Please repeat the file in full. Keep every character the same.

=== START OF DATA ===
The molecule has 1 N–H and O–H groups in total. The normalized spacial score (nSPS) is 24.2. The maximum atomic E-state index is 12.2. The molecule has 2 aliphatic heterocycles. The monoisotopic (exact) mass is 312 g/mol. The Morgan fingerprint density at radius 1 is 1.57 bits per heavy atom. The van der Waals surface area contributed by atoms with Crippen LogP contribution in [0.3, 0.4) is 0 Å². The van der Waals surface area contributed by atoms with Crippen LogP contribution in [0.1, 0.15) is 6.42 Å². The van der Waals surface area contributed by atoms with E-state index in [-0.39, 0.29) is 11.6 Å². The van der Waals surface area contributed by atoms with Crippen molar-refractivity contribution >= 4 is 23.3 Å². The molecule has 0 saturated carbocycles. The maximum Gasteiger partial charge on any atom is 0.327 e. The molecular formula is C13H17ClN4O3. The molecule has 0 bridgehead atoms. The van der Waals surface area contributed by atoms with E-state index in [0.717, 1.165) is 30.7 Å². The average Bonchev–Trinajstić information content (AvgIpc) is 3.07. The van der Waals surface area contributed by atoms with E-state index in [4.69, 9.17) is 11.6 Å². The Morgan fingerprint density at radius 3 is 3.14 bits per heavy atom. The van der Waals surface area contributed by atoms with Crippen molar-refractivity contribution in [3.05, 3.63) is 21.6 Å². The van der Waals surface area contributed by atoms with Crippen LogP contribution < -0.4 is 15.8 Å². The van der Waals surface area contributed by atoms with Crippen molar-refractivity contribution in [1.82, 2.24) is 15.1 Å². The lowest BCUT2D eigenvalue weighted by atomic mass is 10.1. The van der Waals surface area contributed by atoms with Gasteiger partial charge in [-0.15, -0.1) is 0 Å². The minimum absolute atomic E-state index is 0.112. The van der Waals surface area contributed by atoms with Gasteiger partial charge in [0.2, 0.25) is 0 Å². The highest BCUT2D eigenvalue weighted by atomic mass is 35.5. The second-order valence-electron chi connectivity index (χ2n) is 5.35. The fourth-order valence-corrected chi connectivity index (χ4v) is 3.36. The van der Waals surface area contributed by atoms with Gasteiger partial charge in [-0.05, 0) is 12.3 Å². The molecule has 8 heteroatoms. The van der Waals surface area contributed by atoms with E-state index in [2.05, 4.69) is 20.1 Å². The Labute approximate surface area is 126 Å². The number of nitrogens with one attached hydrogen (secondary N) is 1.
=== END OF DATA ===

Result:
The molecule has 1 N–H and O–H groups in total. The normalized spacial score (nSPS) is 24.2. The maximum atomic E-state index is 12.2. The molecule has 2 aliphatic heterocycles. The monoisotopic (exact) mass is 312 g/mol. The Morgan fingerprint density at radius 1 is 1.57 bits per heavy atom. The van der Waals surface area contributed by atoms with Crippen LogP contribution in [0.3, 0.4) is 0 Å². The van der Waals surface area contributed by atoms with Crippen LogP contribution in [0.1, 0.15) is 6.42 Å². The van der Waals surface area contributed by atoms with E-state index in [-0.39, 0.29) is 11.6 Å². The van der Waals surface area contributed by atoms with Crippen molar-refractivity contribution >= 4 is 23.3 Å². The molecule has 0 saturated carbocycles. The maximum Gasteiger partial charge on any atom is 0.327 e. The molecular formula is C13H17ClN4O3. The molecule has 0 bridgehead atoms. The van der Waals surface area contributed by atoms with E-state index in [0.717, 1.165) is 30.7 Å². The average Bonchev–Trinajstić information content (AvgIpc) is 3.07. The van der Waals surface area contributed by atoms with E-state index in [4.69, 9.17) is 11.6 Å². The Morgan fingerprint density at radius 3 is 3.14 bits per heavy atom. The van der Waals surface area contributed by atoms with Crippen molar-refractivity contribution in [3.05, 3.63) is 21.6 Å². The van der Waals surface area contributed by atoms with Crippen LogP contribution < -0.4 is 15.8 Å². The van der Waals surface area contributed by atoms with Crippen molar-refractivity contribution in [1.82, 2.24) is 15.1 Å². The lowest BCUT2D eigenvalue weighted by atomic mass is 10.1. The van der Waals surface area contributed by atoms with Gasteiger partial charge in [-0.15, -0.1) is 0 Å². The minimum absolute atomic E-state index is 0.112. The van der Waals surface area contributed by atoms with Gasteiger partial charge in [0.2, 0.25) is 0 Å². The highest BCUT2D eigenvalue weighted by atomic mass is 35.5. The second-order valence-electron chi connectivity index (χ2n) is 5.35. The fourth-order valence-corrected chi connectivity index (χ4v) is 3.36. The van der Waals surface area contributed by atoms with Gasteiger partial charge in [-0.05, 0) is 12.3 Å². The molecule has 8 heteroatoms. The van der Waals surface area contributed by atoms with E-state index in [2.05, 4.69) is 20.1 Å². The Labute approximate surface area is 126 Å². The number of nitrogens with one attached hydrogen (secondary N) is 1.